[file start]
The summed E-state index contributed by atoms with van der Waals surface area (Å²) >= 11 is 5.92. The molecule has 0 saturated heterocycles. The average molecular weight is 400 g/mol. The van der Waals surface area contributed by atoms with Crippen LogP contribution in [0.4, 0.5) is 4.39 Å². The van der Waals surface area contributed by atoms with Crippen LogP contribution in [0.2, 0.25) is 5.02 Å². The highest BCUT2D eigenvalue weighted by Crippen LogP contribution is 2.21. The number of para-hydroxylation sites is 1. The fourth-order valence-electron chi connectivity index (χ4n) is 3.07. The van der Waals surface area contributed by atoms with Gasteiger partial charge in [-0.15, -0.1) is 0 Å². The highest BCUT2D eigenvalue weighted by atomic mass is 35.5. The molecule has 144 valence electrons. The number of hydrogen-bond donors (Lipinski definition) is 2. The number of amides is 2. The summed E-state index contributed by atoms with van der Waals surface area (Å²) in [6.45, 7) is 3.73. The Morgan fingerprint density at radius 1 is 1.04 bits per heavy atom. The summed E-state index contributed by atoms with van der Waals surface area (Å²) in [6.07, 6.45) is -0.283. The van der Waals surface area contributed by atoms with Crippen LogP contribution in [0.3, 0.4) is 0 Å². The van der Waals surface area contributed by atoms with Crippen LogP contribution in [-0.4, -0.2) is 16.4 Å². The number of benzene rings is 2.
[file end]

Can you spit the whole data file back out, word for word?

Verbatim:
The summed E-state index contributed by atoms with van der Waals surface area (Å²) >= 11 is 5.92. The molecule has 0 saturated heterocycles. The average molecular weight is 400 g/mol. The van der Waals surface area contributed by atoms with Crippen LogP contribution in [0.4, 0.5) is 4.39 Å². The van der Waals surface area contributed by atoms with Crippen LogP contribution in [0.2, 0.25) is 5.02 Å². The highest BCUT2D eigenvalue weighted by Crippen LogP contribution is 2.21. The number of para-hydroxylation sites is 1. The fourth-order valence-electron chi connectivity index (χ4n) is 3.07. The van der Waals surface area contributed by atoms with Gasteiger partial charge in [-0.15, -0.1) is 0 Å². The highest BCUT2D eigenvalue weighted by atomic mass is 35.5. The molecule has 144 valence electrons. The number of hydrogen-bond donors (Lipinski definition) is 2. The number of amides is 2. The summed E-state index contributed by atoms with van der Waals surface area (Å²) in [6.45, 7) is 3.73. The Morgan fingerprint density at radius 1 is 1.04 bits per heavy atom. The summed E-state index contributed by atoms with van der Waals surface area (Å²) in [6.07, 6.45) is -0.283. The van der Waals surface area contributed by atoms with Crippen LogP contribution in [0.3, 0.4) is 0 Å². The van der Waals surface area contributed by atoms with Crippen LogP contribution in [-0.4, -0.2) is 16.4 Å². The number of benzene rings is 2.